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What love is

Fig.1. Recently engaged – early summer 1990 – showing off her engagement ring

To mark 20 years we exchanged platinum rings. Here's to the next 20.

To mark 20 years we exchanged platinum rings. Here’s to the next 20.

Fig.2 23 years on from the above in 1990,  20 years on from our marriage in December 1993 – showing off our rings to mark our 20th wedding anniversary

‘Love is a temporary madness, it erupts like volcanoes and then subsides. And when it subsides you have to make a decision. You have to work out whether your roots have so entwined together that it is inconceivable that you should ever part. Because this is what love is. Love is not breathlessness, it is not excitement, it is not the promulgation of promises of eternal passion, it is not the desire to mate every second of the day, it is not lying awake at night imagining that he is kissing every cranny of your body.

That is just being “in love”, which any fool can do.

Love itself is what is left over when being in love has burned away, and this is both an art and a fortunate accident.

We have roots that grow towards each other underground, and when all the pretty blossom has fallen from our branches we find that we were one tree and not two.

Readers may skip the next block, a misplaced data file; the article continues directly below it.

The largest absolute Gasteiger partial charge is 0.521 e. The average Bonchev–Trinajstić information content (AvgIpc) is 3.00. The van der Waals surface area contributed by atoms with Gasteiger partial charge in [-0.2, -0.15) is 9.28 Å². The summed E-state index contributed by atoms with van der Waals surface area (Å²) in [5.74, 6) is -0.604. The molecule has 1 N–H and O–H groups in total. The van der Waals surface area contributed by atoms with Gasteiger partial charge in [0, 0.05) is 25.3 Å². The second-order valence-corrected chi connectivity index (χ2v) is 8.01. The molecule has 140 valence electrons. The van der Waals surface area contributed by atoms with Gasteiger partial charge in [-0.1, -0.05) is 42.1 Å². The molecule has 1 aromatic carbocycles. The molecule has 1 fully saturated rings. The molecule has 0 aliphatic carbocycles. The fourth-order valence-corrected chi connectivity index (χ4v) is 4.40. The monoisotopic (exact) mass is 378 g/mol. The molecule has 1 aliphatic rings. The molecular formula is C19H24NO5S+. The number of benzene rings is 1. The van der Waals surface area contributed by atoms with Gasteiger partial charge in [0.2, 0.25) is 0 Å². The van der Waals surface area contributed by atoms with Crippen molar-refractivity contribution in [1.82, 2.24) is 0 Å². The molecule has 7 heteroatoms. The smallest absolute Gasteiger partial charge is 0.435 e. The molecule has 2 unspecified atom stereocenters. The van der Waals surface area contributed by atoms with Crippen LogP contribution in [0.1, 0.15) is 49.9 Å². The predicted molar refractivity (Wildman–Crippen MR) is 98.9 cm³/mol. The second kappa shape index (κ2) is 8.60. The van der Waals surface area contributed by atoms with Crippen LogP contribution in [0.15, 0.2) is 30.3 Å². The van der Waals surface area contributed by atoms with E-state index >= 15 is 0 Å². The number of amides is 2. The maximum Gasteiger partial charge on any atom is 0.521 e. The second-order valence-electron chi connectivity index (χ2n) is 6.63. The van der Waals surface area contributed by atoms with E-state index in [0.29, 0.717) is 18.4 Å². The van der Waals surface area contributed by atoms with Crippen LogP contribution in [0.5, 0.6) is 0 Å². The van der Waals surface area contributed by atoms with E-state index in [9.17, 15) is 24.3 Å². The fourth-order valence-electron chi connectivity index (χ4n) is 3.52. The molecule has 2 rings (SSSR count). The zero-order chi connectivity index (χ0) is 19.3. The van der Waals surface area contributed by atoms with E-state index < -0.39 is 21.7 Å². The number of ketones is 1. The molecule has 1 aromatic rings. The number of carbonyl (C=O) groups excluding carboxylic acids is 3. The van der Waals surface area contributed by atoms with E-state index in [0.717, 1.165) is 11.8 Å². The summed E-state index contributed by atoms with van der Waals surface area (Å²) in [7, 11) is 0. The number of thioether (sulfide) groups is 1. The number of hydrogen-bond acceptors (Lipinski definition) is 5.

(Slightly adapted from Louis de Bernieres, 1994, ‘Captain Corelli’s Mandolin’)

Fig. 3.  Just Married – 29th December 1993, Barton-on-the-Heath … and straight onto a pane to go skiing.

The nature of relationships in a connected world

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Fig. 1. A mashup with a screengrab from Martin Weller’s book ‘The Digital Scholar’.

This uses an App called Studio from which I may have been expected or to which I am supposed to provide a link. As I screen grab then crop from the App so that I can ‘publish’ the way like now what?

The nature of relationships in a connected world do matter while the difference between face to face and online may be tangential. Whilst I feel I make new acquaintances online, of more interest  is how I have been able to pick up very old friendships  – even reconnecting with a Frenchman with whom I went on an exchange visit in 1978!